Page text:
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Lecture 7

Psychology 46-322 Lecture 7: Notes on DSM Issues

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University of Windsor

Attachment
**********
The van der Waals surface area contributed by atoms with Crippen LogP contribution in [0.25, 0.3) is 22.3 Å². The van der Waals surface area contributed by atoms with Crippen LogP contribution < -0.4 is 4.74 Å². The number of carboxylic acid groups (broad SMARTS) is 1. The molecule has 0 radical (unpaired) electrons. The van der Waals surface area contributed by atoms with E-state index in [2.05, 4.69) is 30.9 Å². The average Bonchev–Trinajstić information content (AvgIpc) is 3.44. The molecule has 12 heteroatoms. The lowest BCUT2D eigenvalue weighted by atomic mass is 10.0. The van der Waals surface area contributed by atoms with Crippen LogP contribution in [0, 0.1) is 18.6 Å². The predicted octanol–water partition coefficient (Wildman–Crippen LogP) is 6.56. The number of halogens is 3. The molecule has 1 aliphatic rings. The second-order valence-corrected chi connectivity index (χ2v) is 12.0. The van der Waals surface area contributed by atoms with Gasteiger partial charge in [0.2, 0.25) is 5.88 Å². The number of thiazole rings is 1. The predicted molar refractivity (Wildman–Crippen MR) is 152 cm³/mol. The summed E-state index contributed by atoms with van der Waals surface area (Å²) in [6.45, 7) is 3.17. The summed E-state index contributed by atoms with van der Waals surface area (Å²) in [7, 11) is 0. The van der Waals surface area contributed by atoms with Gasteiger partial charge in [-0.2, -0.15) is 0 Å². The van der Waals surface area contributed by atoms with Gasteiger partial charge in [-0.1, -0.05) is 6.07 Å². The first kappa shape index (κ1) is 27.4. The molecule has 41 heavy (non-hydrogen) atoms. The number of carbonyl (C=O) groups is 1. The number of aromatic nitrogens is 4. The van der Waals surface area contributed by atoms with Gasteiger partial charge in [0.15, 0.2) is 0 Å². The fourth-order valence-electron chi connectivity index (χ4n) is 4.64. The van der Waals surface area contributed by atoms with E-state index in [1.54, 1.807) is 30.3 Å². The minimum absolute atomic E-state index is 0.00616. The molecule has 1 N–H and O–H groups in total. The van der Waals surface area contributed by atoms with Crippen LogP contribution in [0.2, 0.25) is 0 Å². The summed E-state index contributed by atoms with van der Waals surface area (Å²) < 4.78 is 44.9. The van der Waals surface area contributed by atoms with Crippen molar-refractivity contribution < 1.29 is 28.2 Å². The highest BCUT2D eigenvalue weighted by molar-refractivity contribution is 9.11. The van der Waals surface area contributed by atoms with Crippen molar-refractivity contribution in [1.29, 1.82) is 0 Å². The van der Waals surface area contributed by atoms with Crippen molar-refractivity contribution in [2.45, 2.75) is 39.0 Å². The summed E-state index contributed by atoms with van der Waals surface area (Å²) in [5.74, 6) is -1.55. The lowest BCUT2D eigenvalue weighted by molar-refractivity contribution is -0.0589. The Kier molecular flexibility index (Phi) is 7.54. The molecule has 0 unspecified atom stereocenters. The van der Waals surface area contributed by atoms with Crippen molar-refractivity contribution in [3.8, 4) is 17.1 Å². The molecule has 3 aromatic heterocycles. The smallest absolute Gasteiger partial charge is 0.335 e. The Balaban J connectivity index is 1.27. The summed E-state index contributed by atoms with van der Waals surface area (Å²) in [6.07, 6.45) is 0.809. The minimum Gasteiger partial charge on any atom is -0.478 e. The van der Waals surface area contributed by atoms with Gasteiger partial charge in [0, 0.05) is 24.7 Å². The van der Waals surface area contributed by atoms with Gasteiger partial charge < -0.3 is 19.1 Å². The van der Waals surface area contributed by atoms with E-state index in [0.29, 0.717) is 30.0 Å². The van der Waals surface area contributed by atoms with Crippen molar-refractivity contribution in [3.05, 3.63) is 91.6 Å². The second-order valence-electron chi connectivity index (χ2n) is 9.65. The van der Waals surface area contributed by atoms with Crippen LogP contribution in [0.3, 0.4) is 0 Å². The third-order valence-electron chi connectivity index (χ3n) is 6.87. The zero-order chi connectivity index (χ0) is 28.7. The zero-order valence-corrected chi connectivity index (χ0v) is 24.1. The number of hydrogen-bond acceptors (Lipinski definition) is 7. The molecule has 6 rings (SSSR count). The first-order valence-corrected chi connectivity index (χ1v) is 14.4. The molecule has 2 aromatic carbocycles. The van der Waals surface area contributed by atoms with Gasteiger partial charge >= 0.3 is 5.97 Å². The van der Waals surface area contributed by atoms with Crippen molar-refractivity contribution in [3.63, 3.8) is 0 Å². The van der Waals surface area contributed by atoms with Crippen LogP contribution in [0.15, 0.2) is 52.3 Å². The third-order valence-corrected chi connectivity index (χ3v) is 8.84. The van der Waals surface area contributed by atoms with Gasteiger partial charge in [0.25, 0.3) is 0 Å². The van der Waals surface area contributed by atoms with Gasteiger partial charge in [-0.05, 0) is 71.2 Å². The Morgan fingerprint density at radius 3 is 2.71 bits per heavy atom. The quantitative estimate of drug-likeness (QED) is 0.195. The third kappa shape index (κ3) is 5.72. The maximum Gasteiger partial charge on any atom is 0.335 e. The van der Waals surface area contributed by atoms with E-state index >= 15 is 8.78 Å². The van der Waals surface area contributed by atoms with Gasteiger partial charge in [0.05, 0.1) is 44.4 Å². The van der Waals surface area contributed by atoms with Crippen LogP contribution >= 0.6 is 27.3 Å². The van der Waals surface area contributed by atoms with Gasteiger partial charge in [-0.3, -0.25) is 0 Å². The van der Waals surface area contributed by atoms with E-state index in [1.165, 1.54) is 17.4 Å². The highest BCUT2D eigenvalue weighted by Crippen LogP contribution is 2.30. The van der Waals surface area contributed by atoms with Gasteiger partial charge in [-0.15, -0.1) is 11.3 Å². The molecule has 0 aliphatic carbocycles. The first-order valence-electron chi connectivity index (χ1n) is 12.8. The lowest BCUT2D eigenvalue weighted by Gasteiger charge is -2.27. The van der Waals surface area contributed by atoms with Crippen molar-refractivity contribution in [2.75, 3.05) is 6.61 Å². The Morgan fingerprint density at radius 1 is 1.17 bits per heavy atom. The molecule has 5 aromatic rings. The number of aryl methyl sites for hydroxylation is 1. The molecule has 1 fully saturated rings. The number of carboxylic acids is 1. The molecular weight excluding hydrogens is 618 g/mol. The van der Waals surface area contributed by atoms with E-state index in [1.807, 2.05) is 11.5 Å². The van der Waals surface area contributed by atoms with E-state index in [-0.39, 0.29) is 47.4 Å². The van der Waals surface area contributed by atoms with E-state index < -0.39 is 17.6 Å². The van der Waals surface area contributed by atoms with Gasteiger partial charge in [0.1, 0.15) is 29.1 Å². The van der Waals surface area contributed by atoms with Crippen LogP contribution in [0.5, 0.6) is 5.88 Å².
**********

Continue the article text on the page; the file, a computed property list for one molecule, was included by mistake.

Lecture 7 on DSM Issues History of the DSM  Published by American Psychiatric Association  DSM-I and DSM-II  followed more psychiatric traditional and less diagnosis (no childhood disorders)  DSM-III  first time to be explicit; no longer descriptive; first time for multi-axial system which continues today  DSM-IIIR  improved some diagnostic criteria; not big improvement DSM-IV and DSM-IV TR  text within criteria improved but criteria remained the same; first  place for prototypic (doesn’t need same symptoms with the person who has the same disorder; different ways to have the same disorder) DSM-IV TR  Clinicians and thousands of people in the US gather data and define the disorders' symptoms and come to consensus by experts  Defining what psychopathology is  any disorder or syndrome that occurs within the individual must cause distress or dysfunction, thus restrict life activities in some way  Diagnosis comes from defining psychopathology very behavioural (behaviours we can observe)  Goal of DSM is reliability  different therapists should come to the same conclusion  Also reliability across time  assuming the same symptoms are there over time, different therapists should diagnose the person the same Multi-axial  System orientation approach  Axis I and II  disorders that happen for a long time for some individuals  Axis II  disorders unlikely to change significantly or respond good to treatments (ex. PDs)  PDs typically not diagnosed in childhood disorders (PDs defined as enduring patterns, deviate from typical experience, likely to represent as dysfunction, cognitions or thoughts, behaviours and feelings)  Axis III  medical conditions that interact with or affect/interfere the disorders (either has a direct causal or has a psychological reaction)  ex. sleeplessness with depression
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